By the end of 2017, I was a bit mentally depleted (as most of us probably were!) Teaching, reading, and living in Korea had all taken their toll on my grey matter. So, when I was browsing for my next literary adventure, the words ‘feel-good’ really jumped out at me. Described as the ‘feel-good book of the year’ and only 99p, The Keeper of Lost Things seemed like the perfect choice.
What is The Keeper of Lost Things About?
The Keeper of Lost Things follows the lives of Anthony, Laura, Bomber and Eunice. The story begins with Anthony, who is the collector from the title. He picks up any lost item he comes cross, ultimately hoping to return them all to their worried owners. He then passes this task on to his housekeeper and personal assistant, Laura.
The second narrative is about a publisher, Bomber, and his assistant, Eunice. Separated physically and temporally from the main story, they add another level of depth. Add in a disgruntled ghost and a sexy gardener, and you have all the ingredients of a lovely story.
The Keeper of Lost Things is a heart-warming, easy read. Overall, I really enjoyed this book. The characters are likeable and generally well-developed. They are not the most original or dynamic of literary characters, but they suit the plot well. The stand-out character for me is Sunshine, and I suspect I am not alone in this. A teenage girl with Down’s Syndrome, she lives opposite Laura. They quickly form an unlikely friendship and Sunshine helps Laura in her task of returning the lost things. Hogan portrays her as both unique and perceptive. They way she articulates normal things had me laughing out loud, yet she is also the smartest of all the characters, an intent of Hogan’s I imagine in including her.
Hogan’s treatment of senility and memory loss was one of the book’s most enduring elements. I would suspect that Hogan has had some experience of the loss of a loved one to the disease. She avoids portraying it in a too harrowing lights, but manages to hint out the heart breaking nature of it. By describing the illness from the relative’s point of view Hogan shifts the focus to how it affects those around the diagnosed. There is nothing ground-breaking here, but Hogan deals with it sensitively and honestly.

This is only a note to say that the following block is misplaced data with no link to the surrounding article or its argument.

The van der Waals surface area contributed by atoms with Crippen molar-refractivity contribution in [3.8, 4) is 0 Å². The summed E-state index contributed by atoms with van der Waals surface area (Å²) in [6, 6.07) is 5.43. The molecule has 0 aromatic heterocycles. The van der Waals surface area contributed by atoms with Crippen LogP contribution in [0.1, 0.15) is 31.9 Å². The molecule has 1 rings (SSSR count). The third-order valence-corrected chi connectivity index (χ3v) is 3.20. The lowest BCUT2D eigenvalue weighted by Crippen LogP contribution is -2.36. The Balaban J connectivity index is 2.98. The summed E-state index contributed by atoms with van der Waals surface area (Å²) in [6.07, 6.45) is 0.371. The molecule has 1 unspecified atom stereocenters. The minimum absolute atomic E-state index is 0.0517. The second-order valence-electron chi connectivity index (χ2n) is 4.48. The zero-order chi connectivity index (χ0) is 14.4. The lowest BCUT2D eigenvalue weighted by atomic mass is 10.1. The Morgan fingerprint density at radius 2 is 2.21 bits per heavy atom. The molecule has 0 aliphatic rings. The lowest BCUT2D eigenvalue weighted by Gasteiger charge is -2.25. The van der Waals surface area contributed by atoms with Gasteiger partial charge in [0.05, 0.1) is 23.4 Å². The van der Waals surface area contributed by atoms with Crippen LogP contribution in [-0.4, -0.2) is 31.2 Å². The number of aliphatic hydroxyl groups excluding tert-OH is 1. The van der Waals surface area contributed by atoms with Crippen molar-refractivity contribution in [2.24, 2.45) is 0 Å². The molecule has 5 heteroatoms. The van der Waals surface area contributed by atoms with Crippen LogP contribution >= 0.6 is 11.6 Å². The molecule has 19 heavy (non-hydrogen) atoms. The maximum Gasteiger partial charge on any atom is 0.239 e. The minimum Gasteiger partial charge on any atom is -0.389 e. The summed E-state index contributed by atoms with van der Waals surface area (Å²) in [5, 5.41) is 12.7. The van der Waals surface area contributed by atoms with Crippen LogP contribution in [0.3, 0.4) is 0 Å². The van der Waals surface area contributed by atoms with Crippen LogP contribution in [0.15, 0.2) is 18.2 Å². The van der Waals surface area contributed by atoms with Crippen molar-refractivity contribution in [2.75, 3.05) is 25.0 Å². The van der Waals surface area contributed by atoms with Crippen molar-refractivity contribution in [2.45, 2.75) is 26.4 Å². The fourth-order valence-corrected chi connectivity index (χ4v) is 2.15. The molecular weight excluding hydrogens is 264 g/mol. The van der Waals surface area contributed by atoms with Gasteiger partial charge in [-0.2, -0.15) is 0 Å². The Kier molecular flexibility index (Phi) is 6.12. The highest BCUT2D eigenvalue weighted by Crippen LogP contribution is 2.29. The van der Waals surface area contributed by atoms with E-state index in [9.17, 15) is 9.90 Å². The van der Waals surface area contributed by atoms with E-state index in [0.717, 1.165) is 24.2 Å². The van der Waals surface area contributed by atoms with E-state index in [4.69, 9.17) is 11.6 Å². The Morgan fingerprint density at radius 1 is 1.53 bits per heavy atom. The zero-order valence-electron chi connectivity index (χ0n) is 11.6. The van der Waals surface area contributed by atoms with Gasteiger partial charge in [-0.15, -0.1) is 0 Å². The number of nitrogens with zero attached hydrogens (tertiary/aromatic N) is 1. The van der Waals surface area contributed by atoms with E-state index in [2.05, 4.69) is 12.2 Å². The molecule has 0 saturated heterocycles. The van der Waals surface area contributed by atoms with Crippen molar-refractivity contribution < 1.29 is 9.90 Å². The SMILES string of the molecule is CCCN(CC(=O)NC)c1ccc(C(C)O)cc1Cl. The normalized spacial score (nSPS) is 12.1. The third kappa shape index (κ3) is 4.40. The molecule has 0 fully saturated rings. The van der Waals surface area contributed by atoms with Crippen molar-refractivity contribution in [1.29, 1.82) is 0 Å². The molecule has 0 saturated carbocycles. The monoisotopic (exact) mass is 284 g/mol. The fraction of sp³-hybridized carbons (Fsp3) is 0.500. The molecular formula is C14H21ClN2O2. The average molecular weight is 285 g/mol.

The only thing that disappointed me regarding The Keeper of Lost Things was the ending. Hogan builds the story up gradually, and by the end you sense that these two hitherto unconnected narratives will collide. Without giving too much away, they do indeed ‘collide.’ However, it is more of a light rain than a ground-shaking thunderstorm. It tied the story up adequately enough, but it lacked any real depth or impact. I can’t help feeling that Hogan missed a great opportunity here.
If you are looking for a light-hearted, somewhat unique story, The Keeper of Lost Things is a great read. Hogan tells a heart-warming story, and she tells it well. This book hasn’t left any kind of mark or message on me, but this is literature for purely entertainment purposes.
You can buy the book HERE.
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